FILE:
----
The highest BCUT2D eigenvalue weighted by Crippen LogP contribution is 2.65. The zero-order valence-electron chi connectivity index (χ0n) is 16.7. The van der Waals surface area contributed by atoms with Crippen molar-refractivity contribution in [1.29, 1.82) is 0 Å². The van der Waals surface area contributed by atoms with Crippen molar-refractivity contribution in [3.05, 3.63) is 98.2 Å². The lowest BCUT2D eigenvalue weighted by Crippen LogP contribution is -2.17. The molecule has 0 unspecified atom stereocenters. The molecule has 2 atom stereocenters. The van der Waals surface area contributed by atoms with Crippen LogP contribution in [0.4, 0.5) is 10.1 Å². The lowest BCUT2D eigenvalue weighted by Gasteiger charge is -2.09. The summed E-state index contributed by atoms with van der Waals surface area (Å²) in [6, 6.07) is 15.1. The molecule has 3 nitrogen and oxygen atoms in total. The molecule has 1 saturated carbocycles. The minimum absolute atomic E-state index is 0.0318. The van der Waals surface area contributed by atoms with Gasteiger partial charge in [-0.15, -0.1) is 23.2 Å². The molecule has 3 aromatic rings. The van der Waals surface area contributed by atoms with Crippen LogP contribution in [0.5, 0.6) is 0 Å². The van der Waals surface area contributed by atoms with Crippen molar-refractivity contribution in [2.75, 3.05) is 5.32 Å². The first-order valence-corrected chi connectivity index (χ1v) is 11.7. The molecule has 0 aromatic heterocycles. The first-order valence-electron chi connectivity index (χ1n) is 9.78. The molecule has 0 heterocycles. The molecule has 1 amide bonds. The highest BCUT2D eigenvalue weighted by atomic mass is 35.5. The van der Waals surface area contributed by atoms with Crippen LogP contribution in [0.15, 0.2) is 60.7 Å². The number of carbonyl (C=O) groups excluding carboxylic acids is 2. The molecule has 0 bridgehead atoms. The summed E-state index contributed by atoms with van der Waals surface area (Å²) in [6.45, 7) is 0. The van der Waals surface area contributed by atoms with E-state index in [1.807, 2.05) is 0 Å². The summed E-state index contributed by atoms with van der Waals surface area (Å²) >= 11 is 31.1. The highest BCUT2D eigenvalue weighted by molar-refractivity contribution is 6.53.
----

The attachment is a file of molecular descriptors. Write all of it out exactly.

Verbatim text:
The highest BCUT2D eigenvalue weighted by Crippen LogP contribution is 2.65. The zero-order valence-electron chi connectivity index (χ0n) is 16.7. The van der Waals surface area contributed by atoms with Crippen molar-refractivity contribution in [1.29, 1.82) is 0 Å². The van der Waals surface area contributed by atoms with Crippen molar-refractivity contribution in [3.05, 3.63) is 98.2 Å². The lowest BCUT2D eigenvalue weighted by Crippen LogP contribution is -2.17. The molecule has 0 unspecified atom stereocenters. The molecule has 2 atom stereocenters. The van der Waals surface area contributed by atoms with Crippen LogP contribution in [0.4, 0.5) is 10.1 Å². The lowest BCUT2D eigenvalue weighted by Gasteiger charge is -2.09. The summed E-state index contributed by atoms with van der Waals surface area (Å²) in [6, 6.07) is 15.1. The molecule has 3 nitrogen and oxygen atoms in total. The molecule has 1 saturated carbocycles. The minimum absolute atomic E-state index is 0.0318. The van der Waals surface area contributed by atoms with Gasteiger partial charge in [-0.15, -0.1) is 23.2 Å². The molecule has 3 aromatic rings. The van der Waals surface area contributed by atoms with Crippen LogP contribution in [0.5, 0.6) is 0 Å². The van der Waals surface area contributed by atoms with Crippen molar-refractivity contribution in [2.75, 3.05) is 5.32 Å². The first-order valence-corrected chi connectivity index (χ1v) is 11.7. The molecule has 0 aromatic heterocycles. The first-order valence-electron chi connectivity index (χ1n) is 9.78. The molecule has 0 heterocycles. The molecule has 1 amide bonds. The highest BCUT2D eigenvalue weighted by atomic mass is 35.5. The van der Waals surface area contributed by atoms with Crippen LogP contribution in [0.15, 0.2) is 60.7 Å². The number of carbonyl (C=O) groups excluding carboxylic acids is 2. The molecule has 0 bridgehead atoms. The summed E-state index contributed by atoms with van der Waals surface area (Å²) in [6.45, 7) is 0. The van der Waals surface area contributed by atoms with E-state index in [1.807, 2.05) is 0 Å². The summed E-state index contributed by atoms with van der Waals surface area (Å²) >= 11 is 31.1. The highest BCUT2D eigenvalue weighted by molar-refractivity contribution is 6.53.